- Physical and mental challenges. Some adults and youth who participate in the trek may have physical or mental challenges such as diabetes, blindness, advanced pregnancy, Down syndrome, obesity, or depression. Leaders should make preparations to accommodate any special needs for food, medication, equipment, supervision, or safety for these individuals.
- Age recommendations. Youth under age 14 usually do not participate in trek activities. (See the guidelines for youth conferences in the Church Handbook of instructions, Book 2, page 188.)
- Adult leadership. For strenuous youth activities, there should usually be at least one adult for every ten youth.
- Adequate food and water. Dehydration can lead to heat exhaustion, heat stroke, and death. Each handcart should carry adequate water for the participants. Leaders should make sure that youth take frequent breaks to drink water, and that nutritious food is provided throughout the trek. Store, prepare, and serve food safely to prevent food-borne illness. Chickens, turkeys, or other live animals should not be killed during treks.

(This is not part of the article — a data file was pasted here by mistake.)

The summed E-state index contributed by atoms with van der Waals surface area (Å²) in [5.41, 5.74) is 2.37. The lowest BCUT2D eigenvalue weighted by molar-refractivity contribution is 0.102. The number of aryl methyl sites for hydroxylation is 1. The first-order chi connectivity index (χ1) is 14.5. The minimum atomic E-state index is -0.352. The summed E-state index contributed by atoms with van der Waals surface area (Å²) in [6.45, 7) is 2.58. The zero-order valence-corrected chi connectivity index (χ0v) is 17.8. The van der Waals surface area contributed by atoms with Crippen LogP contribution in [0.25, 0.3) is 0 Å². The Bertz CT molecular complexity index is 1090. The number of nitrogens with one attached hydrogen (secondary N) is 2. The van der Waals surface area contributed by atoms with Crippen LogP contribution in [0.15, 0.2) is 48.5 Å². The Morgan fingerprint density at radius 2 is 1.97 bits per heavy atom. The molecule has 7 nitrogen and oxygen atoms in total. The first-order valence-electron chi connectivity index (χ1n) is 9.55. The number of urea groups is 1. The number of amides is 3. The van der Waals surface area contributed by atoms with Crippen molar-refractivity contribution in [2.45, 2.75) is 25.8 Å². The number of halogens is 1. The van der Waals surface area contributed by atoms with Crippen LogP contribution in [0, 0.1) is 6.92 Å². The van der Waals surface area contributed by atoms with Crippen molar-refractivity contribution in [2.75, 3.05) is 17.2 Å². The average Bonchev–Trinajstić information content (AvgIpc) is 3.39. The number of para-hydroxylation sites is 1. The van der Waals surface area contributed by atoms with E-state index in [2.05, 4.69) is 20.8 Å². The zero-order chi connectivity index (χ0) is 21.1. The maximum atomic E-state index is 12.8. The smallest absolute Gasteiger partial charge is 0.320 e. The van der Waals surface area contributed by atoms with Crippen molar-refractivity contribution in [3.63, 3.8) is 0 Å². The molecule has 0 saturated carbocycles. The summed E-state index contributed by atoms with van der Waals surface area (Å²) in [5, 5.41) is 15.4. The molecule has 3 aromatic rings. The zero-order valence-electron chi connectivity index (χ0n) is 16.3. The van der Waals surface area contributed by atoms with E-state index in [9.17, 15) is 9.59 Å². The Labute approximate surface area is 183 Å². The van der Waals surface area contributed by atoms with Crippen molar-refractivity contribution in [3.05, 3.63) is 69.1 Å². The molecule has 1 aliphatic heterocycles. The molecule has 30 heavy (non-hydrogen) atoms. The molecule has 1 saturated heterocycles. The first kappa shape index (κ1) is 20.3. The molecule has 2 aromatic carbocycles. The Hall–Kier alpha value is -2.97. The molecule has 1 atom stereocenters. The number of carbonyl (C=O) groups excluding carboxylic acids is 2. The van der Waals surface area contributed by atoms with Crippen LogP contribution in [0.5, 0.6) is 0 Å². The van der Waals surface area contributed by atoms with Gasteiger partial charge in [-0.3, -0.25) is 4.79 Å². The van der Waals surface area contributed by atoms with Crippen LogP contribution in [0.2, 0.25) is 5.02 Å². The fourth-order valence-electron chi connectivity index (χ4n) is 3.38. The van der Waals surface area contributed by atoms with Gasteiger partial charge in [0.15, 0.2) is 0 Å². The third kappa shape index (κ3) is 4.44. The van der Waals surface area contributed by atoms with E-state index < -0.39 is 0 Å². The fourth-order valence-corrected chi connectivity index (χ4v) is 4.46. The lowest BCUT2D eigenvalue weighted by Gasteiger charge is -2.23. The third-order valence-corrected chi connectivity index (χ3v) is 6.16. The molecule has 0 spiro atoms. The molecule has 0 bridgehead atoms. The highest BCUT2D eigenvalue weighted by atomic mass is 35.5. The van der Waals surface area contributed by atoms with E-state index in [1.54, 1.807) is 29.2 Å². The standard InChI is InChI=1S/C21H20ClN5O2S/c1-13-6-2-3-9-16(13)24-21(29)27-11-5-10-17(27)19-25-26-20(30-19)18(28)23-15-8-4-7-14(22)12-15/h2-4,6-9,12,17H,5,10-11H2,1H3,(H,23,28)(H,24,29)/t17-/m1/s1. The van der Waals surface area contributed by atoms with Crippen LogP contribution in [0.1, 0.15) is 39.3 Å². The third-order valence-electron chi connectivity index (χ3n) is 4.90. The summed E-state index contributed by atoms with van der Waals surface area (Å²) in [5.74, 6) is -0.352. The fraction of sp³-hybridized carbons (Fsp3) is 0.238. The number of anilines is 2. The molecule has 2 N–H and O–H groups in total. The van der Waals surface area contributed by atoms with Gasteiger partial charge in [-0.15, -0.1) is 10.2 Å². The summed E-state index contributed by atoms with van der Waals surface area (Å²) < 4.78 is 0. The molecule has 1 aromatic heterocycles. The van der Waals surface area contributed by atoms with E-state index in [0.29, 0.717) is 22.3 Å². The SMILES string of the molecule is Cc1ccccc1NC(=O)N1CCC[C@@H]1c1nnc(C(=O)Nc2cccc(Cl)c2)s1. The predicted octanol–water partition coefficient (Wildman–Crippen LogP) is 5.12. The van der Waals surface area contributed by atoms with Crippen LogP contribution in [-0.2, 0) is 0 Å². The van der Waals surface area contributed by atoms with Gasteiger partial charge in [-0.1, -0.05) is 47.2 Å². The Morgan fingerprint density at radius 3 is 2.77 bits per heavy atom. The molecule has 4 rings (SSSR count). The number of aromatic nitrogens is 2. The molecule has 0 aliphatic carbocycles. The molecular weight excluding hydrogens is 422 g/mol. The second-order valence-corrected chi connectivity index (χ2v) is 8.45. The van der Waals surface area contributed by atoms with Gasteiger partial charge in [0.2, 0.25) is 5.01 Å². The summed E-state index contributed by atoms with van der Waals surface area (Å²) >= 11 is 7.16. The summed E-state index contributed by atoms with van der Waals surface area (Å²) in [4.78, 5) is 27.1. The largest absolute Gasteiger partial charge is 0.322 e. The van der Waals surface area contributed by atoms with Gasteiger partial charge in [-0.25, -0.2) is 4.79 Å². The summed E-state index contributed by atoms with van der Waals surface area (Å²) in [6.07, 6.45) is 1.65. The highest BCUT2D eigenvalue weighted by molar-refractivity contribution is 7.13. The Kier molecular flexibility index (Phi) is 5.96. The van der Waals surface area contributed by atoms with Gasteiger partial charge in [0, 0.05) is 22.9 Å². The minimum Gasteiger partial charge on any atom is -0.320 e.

- Adequate clothing and shelter. Participants should avoid wearing wet clothing, which can cause body temperature to drop rapidly and can result in hypothermia. To prevent sunburn, participants should wear sunscreen, long sleeves, wide-brimmed hats or bonnets, and sunglasses. To prevent blisters, participants should wear appropriate shoes that fit and are broken in, and socks that wick moisture away from the body. They should bring extra clothing and camping gear that are appropriate for cold nights, wind, and rain.
- Appropriate sanitary facilities. For groups larger than 15 people, trailer-mounted portable toilets should be provided and maintained in a sanitary condition. For small groups, human waste may be buried six to eight inches deep, 200 feet from water sources, campsites, or trails (carry out used toilet paper). Camps should be set up at least 100 feet from any stream or open water. Wastewater should be disposed of at least 200 feet from water sources. Trek groups should carry out all trash and refuse and leave camping areas cleaner than they found them.